added by mysterymax | editNew York Times, BILL STREEVER (Apr 17, 2015)
 
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Epigraph
And who art thou? Said I to the soft-falling shower,
Which, strange to tell, gave me an answer, as here translated:
I am the Poem of Earth, said the voice of the rain,
Eternal I rise impalpable out of the land and the bottomless sea,
Upward to heaven, whence vaguely form'd, altogether changed, and yet the same,
I descend to lave the drouths, atomies, dust-layers of the globe,
And all that in them without me were seeds only, latent, unborn;
And forever, by day and night, I give back life to my own origin, and make pure and beautify it;
(For song, issuing from its birth-place, after fulfilment, wandering,
Reck'd or unreck'd, duly with love returns.)

                                                              Walt Whitman,
                                                   "The Voice of the Rain"
                                                                            1885
Dedication
For Aaron
First words
Prologue
Origins

The rain on Mars was gentle, and welcome. Sometimes, the rain on Mars was blue. One night, rain fell so marvelously upon the fourth planet from the sun that thousands of trees sprouted and grew overnight, breathing oxygen into the air.
Part 1
Elemental Rain

One
Cloudy with a Chance of Civilization

If you've ever admired a brilliant azure sky, and wondered how it was the heavens that day radiated such clear and dazzling color, you could probably thank a rain storm. Rain is Earth's great brightener, beginning with the sky. As fine dust, pollution, and other tiny particles build up in the atmosphere, our celestial sphere grows paler and paler, from blue to milky white. A good rain washes the particles away, shining the heavens to their bleu celeste best.
Quotations
Through late April and early May, The Mississippi’s floodwaters rose phenomenally. In two separate waves, flood crests in the newly fortified river topped all previous records – approaching sixty feet above sea level. As John M. Barry explained in his chilling history of the 1927 flood, Rising Tide, the levees, built as high as forty feet, created a man-made catastrophe far worse than any natural flood could have wrought. “These heights changed the equations of force along the river.” Barry wrote. “Without levees, even a great flood- a great ‘high water’ – meant only a gradual and gentile rising and spreading of water. But if a levee towering as high as a four –story building gave way, the river could explode upon the land with the power and suddenness of a dam bursting.”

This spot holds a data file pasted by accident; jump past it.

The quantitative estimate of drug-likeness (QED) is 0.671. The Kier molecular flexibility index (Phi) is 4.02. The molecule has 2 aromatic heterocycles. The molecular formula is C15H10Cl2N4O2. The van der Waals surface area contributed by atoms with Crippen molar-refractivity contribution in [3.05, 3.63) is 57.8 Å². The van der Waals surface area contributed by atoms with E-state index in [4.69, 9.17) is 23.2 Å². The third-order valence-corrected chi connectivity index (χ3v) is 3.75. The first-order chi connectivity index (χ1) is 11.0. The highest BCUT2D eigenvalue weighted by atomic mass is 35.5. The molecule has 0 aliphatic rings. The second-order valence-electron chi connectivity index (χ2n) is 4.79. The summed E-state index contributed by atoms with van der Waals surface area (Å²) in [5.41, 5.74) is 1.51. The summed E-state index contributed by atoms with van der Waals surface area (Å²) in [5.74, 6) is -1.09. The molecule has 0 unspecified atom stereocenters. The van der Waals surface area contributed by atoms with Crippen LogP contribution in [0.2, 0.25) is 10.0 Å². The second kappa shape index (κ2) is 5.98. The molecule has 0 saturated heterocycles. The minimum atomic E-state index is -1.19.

Levee by levee, the illusion of safety behind the government barricades began to crack. On April 15, the first length of levee, 1,200 feet long, collapsed just south of Cairo. Across the Delta, African American plantation workers and sharecroppers were forced to the levees to fill sandbags. Thousands of men worked desperately to save the levee at the Mounds, Mississippi, ferry. Held at gunpoint, black laborers had to keep filling sandbags when everyone could hear the warning roar of the water in their ears and feel the barricade shaking under their feet. No one knows how many were swept to their deaths when the Mounds levee broke. The Jackson Clarion-Ledger reported, “Refugees coming into Jackson last night from Greenville declare there is not the slightest doubt in their minds that several hundred negro plantation workers lost their lives in the great sweep of water.”
The muddy torrents crashed into the Delta with more than double the force of flood-stage Niagara Falls, and inundated more than 2.3 million acres. It was more water than the entire upper Mississippi had every carried, more than it has ever carried since. People scrambled onto the roofs of houses, then the houses washed away. They took refuge in the tops of trees, then the trees gave way. To take pressure off the levees protecting New Orleans, authorities dynamited a levee downstream in Caernarvon, Louisiana, which flooded most of St. Bernard and Plaquemines parishes. The homes and fields of the poor living to the east and south of New Orleans were sacrificed for what the city fathers considered a greater good. (The dynamiting left scars so deep that many living in the Lower Ninth Ward when Hurricane Katrina barreled into New Orleans in 2005 insisted the levees had been dynamited once more to save the wealthier, whiter sections of the city).
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Cynthia Barnett's "Rain" begins four billion years ago with the torrents that filled the oceans, and builds to the storms of climate change. It weaves together science--the true shape of a raindrop, the mysteries of frog and fish rains--with the human story of our ambition to control rain, from ancient rain dances to the 2,203 miles of levees that attempt to straitjacket the Mississippi River. As climate change upends rainfall patterns and unleashes increasingly severe storms and drought, Barnett shows rain to be a unifying force in a fractured world.